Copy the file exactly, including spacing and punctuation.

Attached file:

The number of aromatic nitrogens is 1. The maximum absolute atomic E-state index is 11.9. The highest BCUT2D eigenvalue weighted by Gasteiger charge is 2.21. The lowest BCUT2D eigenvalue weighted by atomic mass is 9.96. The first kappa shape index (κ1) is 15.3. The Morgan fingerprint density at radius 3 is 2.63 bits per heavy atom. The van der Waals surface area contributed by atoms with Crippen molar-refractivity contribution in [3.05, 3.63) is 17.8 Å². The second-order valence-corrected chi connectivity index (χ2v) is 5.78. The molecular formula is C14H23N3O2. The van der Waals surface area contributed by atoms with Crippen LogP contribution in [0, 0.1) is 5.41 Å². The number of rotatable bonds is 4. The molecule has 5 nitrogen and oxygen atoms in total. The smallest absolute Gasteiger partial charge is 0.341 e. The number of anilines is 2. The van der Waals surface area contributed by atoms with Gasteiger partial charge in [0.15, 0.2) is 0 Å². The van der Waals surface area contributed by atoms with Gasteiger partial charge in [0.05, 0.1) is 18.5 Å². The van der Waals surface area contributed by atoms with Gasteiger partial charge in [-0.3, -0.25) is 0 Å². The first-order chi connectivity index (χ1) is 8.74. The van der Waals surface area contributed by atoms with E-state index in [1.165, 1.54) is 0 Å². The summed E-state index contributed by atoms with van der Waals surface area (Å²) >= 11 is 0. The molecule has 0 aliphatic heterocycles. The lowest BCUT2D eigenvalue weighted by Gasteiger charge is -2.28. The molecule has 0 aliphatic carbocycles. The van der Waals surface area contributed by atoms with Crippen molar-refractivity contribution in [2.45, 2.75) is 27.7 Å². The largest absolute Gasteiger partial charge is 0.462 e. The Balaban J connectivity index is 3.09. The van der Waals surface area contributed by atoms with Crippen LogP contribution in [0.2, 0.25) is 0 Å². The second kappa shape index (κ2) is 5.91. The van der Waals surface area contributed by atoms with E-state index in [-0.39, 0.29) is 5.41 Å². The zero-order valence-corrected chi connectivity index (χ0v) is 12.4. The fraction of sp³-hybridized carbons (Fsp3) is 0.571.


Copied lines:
The number of aromatic nitrogens is 1. The maximum absolute atomic E-state index is 11.9. The highest BCUT2D eigenvalue weighted by Gasteiger charge is 2.21. The lowest BCUT2D eigenvalue weighted by atomic mass is 9.96. The first kappa shape index (κ1) is 15.3. The Morgan fingerprint density at radius 3 is 2.63 bits per heavy atom. The van der Waals surface area contributed by atoms with Crippen molar-refractivity contribution in [3.05, 3.63) is 17.8 Å². The second-order valence-corrected chi connectivity index (χ2v) is 5.78. The molecular formula is C14H23N3O2. The van der Waals surface area contributed by atoms with Crippen LogP contribution in [0, 0.1) is 5.41 Å². The number of rotatable bonds is 4. The molecule has 5 nitrogen and oxygen atoms in total. The smallest absolute Gasteiger partial charge is 0.341 e. The number of anilines is 2. The van der Waals surface area contributed by atoms with Gasteiger partial charge in [0.15, 0.2) is 0 Å². The van der Waals surface area contributed by atoms with Gasteiger partial charge in [0.05, 0.1) is 18.5 Å². The van der Waals surface area contributed by atoms with Gasteiger partial charge in [-0.3, -0.25) is 0 Å². The first-order chi connectivity index (χ1) is 8.74. The van der Waals surface area contributed by atoms with E-state index in [1.165, 1.54) is 0 Å². The summed E-state index contributed by atoms with van der Waals surface area (Å²) >= 11 is 0. The molecule has 0 aliphatic heterocycles. The lowest BCUT2D eigenvalue weighted by Gasteiger charge is -2.28. The molecule has 0 aliphatic carbocycles. The van der Waals surface area contributed by atoms with Crippen molar-refractivity contribution in [2.45, 2.75) is 27.7 Å². The largest absolute Gasteiger partial charge is 0.462 e. The Balaban J connectivity index is 3.09. The van der Waals surface area contributed by atoms with Crippen LogP contribution in [0.2, 0.25) is 0 Å². The second kappa shape index (κ2) is 5.91. The van der Waals surface area contributed by atoms with E-state index in [-0.39, 0.29) is 5.41 Å². The zero-order valence-corrected chi connectivity index (χ0v) is 12.4. The fraction of sp³-hybridized carbons (Fsp3) is 0.571.